The Dynamic Function of Muscle
It is tempting, when we speak about anatomical design, to look first and foremost at our skeleton. All vertebrates possess a skeleton of some kind, whether it is the rather simple head and spine of a fish or the giant architecture of the dinosaur’s bones. Among the vertebrates we see a variety of designs fit for the book of marvels: small, rodent-like animals that burrow in the ground, animals that are fleet of foot, animals with long necks for reaching high branches, powerful hunters, huge dinosaurs with their massive leg bones and spines, dolphins and whales that swim in the water, and clever, big-eyed monkeys that swing in the trees. Of all of these, the human skeleton is in many ways the most remarkable, because it is the only one that is fully upright, with the spine vertically balanced over the legs. There are other animals that walk on two legs, but none that has gone fully upright, so that the arms no longer bear weight but can function independently. That one fact has made humans the most powerful creature on the planet, and enabled us to dominate all the other species.
To move and support the skeleton, muscles are of course required. To produce movement, muscles possess the unique property of being able to contract. Muscles attach to bones, which act as levers. So muscles are motor and bones are levers, and these two tissues, working together as a total system, support and move the skeleton. We have all seen the anatomical chart that shows the human skeleton, with the spine on the plumb line. The implication here is that muscles, acting on the skeleton, maintain posture just as they move parts of the skeleton. In other words, both posture and movement are the product of muscles, which support and move the skeleton.
And yet the action of muscles is not the most prominent nor the most fundamental feature of the human design. Muscles do of course contract to stabilize and move bones—that is their function, and the ability of muscles to produce movement is of course the most prominent feature of living things, which we identify as being alive by the fact that they move. But the contraction of muscles cannot fully explain movement or posture. Many of the primary postural muscles of the trunk, for instance, run vertically from vertebra to vertebra, or from the sacrum upward to the ribs. These are the main postural muscles that maintain the stability of the spine and trunk. To discharge this function, however, they must contract and pull on a vertical axis, which means that they will pull the structure down, which is exactly what we see in someone who is slumping and is quite literally pulled downward by their own muscles. This is clearly not how these muscles are meant to work. In a young child, who moves so gracefully and sits with perfect upright posture, the muscles do not pull down but, on the contrary, are functioning in such a way that the entire structure seems to lengthen and stretch. Yet these muscles are doing some kind of work—otherwise, the structure would fall down. How is it possible that vertically-positioned muscles do not pull the structure down but, on the contrary, maintain length?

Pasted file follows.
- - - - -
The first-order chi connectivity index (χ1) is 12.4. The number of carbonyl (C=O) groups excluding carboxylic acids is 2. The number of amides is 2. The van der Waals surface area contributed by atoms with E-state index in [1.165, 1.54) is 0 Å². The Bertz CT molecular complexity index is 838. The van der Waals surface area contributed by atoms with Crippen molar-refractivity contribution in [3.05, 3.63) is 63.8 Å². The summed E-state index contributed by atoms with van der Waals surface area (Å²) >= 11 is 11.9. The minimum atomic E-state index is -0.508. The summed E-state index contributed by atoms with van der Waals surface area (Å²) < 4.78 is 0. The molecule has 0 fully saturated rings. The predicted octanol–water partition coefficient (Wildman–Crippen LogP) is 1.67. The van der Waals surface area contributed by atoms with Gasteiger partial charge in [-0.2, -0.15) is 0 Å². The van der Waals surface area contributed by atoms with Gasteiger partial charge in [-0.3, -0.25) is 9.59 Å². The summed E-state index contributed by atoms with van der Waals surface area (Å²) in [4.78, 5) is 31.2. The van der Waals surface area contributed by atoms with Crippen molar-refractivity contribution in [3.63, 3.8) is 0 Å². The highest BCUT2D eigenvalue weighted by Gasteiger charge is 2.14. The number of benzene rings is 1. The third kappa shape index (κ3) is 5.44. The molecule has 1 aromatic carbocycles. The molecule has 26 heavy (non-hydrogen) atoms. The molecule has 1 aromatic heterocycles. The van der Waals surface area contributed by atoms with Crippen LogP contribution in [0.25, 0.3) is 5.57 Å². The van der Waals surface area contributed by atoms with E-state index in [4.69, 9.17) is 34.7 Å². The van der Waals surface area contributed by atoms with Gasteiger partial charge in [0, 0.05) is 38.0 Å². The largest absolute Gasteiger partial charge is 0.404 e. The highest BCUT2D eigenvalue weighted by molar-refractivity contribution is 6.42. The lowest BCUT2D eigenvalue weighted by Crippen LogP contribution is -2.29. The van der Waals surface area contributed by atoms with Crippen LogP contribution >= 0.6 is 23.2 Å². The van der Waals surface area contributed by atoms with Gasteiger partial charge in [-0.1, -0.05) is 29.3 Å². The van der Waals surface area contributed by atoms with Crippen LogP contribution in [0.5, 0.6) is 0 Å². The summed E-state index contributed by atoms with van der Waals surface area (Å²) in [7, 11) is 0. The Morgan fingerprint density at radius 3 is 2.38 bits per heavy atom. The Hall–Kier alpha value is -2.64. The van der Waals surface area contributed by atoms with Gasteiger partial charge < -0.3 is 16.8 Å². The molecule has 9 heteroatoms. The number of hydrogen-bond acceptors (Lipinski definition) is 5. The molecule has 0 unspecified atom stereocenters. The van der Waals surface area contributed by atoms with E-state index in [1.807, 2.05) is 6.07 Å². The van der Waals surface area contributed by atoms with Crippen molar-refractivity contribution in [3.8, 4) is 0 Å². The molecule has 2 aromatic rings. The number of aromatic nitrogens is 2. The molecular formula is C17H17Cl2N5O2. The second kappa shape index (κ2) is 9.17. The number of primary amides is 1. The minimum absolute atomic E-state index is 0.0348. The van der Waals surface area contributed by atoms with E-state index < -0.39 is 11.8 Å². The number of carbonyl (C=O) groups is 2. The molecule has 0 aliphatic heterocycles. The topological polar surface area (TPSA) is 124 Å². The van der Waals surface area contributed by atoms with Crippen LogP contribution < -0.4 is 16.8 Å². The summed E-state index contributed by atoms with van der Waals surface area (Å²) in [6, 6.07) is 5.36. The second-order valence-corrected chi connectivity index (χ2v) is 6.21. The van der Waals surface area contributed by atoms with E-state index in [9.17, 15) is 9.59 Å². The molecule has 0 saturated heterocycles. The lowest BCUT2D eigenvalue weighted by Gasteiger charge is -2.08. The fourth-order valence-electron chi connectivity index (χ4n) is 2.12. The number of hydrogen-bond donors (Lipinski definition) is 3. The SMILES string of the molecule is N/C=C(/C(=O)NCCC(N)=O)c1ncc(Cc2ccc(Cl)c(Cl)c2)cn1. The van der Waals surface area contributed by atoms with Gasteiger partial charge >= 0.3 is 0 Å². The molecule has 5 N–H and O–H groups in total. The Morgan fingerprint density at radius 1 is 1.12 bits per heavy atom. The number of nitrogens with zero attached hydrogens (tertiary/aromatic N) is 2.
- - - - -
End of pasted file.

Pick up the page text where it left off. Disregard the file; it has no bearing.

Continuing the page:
The answer is simple. The muscles pull, but the skeletal parts to which the muscles attach go in the opposite direction so that the muscles are maintained in a lengthened state. A very clear example of this can be found in the muscles of the neck. These muscles, which attach at the vertebrae of the neck and run upward to the occiput, are designed to extend the head by pulling it down and back.
But this does not happen. Look at any young child, sitting naturally and automatically upright, and you will see that the muscles of the neck, far from pulling the head back and down, are lengthened. This is because the head is balanced forward and the muscles are kept lengthening between the head and spine. They are lengthened between the bony points to which they attach and, in that context, they contract and maintain tone.
Another structure that exhibits this dual tendency is the spine. Muscles must pull on the spine, but if this is all they did, they spine could not maintain its lengthened support against gravity. Instead, muscles are lengthened between vertebral attachments and ribs and, in this context, maintain the support of the spine.
This arrangement explains how muscles act on bones as a basic way of supporting the skeleton. In order to move bones, muscles must contract—something we see every day in humans and other vertebrates. To maintain support off the ground, however, muscles must lengthen between the bony structures to which they attach so that, even as they maintain support, the muscles are lengthened—a subtle and dynamic arrangement in which muscles and bones work together to produce upward support against gravity. In this way, muscles maintain support and move bones, but in the context of an overall structure that—in the case of humans—lengthens upward against gravity.